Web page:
With a trailing EBITDA multiple of 7.3, BorgWarner is on the cheaper end compared to the broader market. However, it's not particularly cheap compared to the stock's trading history. That said, I like BorgWarner here -- and have given it a thumbs-up in CAPS. At the very least, this is a company worth keeping on your radar.
Hillenbrand is a leader in burial caskets.
Yes, you read that correctly. In addition, the company sells cremation caskets, urns, and other memorialization products for funerals. The Batesville business is more than 100 years old and it's been a darn good one for Hillenbrand -- investors have been treated to healthy margins and strong cash flow. The company has been returning some of this cash to investors through dividends; the stock currently yields 4.2%.
But there's a problem here. While there's opportunity for Hillenbrand to increase its market share, the funeral industry isn't a growth industry.
The solution that management has come up with is to use its cash flow (and some fresh debt) to acquire growthier businesses in other industries. Over the past few years, Hillenbrand has acquired K-Tron International and Rotex Global. Combined, these two companies now make up Hillenbrand's Process Equipment Group.
Stepping back, this looks like a neat setup. Conceptually, a strong, cash-flow-generating machine being used to acquire attractive companies that will be accretive to earnings is a good idea. In practice, though, undertaking an acquisition strategy leaves Hillenbrand open to destroying shareholder value by overpaying for the companies it buys. And there's also new execution risk as the company adds businesses that are outside of its core competency.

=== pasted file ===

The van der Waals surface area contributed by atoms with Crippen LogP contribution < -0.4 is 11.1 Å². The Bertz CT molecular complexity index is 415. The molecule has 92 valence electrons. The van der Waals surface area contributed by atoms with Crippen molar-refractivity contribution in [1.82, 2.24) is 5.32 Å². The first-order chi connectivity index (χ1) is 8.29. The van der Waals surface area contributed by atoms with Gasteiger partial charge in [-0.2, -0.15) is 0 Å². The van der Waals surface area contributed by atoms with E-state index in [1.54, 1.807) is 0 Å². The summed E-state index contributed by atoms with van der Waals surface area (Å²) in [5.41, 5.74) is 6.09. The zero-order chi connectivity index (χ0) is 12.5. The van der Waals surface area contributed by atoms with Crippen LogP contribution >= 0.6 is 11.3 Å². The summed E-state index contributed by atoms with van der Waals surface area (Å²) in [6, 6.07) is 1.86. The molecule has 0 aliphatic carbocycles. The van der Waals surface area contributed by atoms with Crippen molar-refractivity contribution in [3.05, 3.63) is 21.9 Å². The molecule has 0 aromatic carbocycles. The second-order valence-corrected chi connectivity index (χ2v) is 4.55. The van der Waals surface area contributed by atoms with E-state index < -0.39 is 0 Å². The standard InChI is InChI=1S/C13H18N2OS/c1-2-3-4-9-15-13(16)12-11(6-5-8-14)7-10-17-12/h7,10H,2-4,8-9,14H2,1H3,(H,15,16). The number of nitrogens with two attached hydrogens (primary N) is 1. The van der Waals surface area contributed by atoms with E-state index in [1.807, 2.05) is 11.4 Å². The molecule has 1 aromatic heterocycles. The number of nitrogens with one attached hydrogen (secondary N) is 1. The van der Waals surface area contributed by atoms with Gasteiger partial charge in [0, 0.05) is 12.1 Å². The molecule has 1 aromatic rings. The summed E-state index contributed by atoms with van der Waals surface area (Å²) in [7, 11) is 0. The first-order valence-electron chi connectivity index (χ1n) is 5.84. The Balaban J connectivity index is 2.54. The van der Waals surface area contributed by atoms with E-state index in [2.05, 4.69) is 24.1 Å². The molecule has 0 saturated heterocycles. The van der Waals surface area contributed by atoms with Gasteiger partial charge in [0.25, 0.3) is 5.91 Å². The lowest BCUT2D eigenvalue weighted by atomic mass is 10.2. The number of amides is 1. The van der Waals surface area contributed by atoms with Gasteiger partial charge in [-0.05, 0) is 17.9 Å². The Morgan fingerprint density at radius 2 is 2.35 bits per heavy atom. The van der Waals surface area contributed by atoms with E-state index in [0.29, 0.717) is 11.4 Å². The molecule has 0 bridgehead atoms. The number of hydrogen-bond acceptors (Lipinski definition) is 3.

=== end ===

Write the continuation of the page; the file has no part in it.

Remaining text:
I need to do some more research on Hillenbrand's deal-making prowess before I'm ready to give it a thumbs-up, but it's a company definitely worth tuning in to.
Stay up to date
Did I manage to whet your appetite on one or more of these stocks? There's still plenty left to learn, so make sure to keep up on what's going on at these companies by adding them to your watchlist.
The Motley Fool owns shares of Portfolio Recovery Associates, Ford Motor, and Hillenbrand. Motley Fool newsletter services have recommended buying shares of Ford Motor, BorgWarner, Hillenbrand, General Motors, and Portfolio Recovery Associates. Motley Fool newsletter services have also recommended creating a synthetic long position in Ford Motor and writing puts on Portfolio Recovery Associates. We Fools may not all hold the same opinions, but we all believe that considering a diverse range of insights makes us better investors. Try any of our Foolish newsletter services free for 30 days.
Fool contributor Matt Koppenheffer does not have a financial interest in any of the companies mentioned. You can check out what Matt is keeping an eye on by visiting his CAPS portfolio, or you can follow Matt on Twitter @KoppTheFool or Facebook. The Fool's disclosure policy prefers dividends over a sharp stick in the eye.